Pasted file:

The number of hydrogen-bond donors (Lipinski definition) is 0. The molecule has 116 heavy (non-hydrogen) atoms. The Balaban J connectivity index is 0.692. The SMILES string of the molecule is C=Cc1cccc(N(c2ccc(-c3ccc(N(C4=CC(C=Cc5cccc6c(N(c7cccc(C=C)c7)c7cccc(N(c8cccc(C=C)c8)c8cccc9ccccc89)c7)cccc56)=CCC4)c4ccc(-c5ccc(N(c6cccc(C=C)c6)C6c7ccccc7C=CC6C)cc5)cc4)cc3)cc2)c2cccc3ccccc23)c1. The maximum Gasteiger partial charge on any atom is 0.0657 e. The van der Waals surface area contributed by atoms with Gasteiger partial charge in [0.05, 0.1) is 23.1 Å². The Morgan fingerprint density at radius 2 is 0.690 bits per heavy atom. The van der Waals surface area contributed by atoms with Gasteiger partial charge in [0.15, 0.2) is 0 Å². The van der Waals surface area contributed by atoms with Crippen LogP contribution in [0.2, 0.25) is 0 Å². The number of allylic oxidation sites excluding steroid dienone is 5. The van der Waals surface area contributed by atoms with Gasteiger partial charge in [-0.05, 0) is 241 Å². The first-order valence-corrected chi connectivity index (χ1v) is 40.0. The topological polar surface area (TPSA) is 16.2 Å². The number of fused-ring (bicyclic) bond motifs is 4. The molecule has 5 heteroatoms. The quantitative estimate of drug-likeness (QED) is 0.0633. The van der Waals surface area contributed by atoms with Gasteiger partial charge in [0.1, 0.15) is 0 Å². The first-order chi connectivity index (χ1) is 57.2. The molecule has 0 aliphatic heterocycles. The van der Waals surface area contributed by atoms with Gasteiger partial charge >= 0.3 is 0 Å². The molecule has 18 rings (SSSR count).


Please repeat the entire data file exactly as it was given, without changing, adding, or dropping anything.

The number of hydrogen-bond donors (Lipinski definition) is 0. The molecule has 116 heavy (non-hydrogen) atoms. The Balaban J connectivity index is 0.692. The SMILES string of the molecule is C=Cc1cccc(N(c2ccc(-c3ccc(N(C4=CC(C=Cc5cccc6c(N(c7cccc(C=C)c7)c7cccc(N(c8cccc(C=C)c8)c8cccc9ccccc89)c7)cccc56)=CCC4)c4ccc(-c5ccc(N(c6cccc(C=C)c6)C6c7ccccc7C=CC6C)cc5)cc4)cc3)cc2)c2cccc3ccccc23)c1. The maximum Gasteiger partial charge on any atom is 0.0657 e. The van der Waals surface area contributed by atoms with Gasteiger partial charge in [0.05, 0.1) is 23.1 Å². The Morgan fingerprint density at radius 2 is 0.690 bits per heavy atom. The van der Waals surface area contributed by atoms with Gasteiger partial charge in [0.15, 0.2) is 0 Å². The van der Waals surface area contributed by atoms with Crippen LogP contribution in [0.2, 0.25) is 0 Å². The number of allylic oxidation sites excluding steroid dienone is 5. The van der Waals surface area contributed by atoms with Gasteiger partial charge in [-0.05, 0) is 241 Å². The first-order valence-corrected chi connectivity index (χ1v) is 40.0. The topological polar surface area (TPSA) is 16.2 Å². The number of fused-ring (bicyclic) bond motifs is 4. The molecule has 5 heteroatoms. The quantitative estimate of drug-likeness (QED) is 0.0633. The van der Waals surface area contributed by atoms with Gasteiger partial charge in [0.1, 0.15) is 0 Å². The first-order chi connectivity index (χ1) is 57.2. The molecule has 0 aliphatic heterocycles. The van der Waals surface area contributed by atoms with Gasteiger partial charge >= 0.3 is 0 Å². The molecule has 18 rings (SSSR count).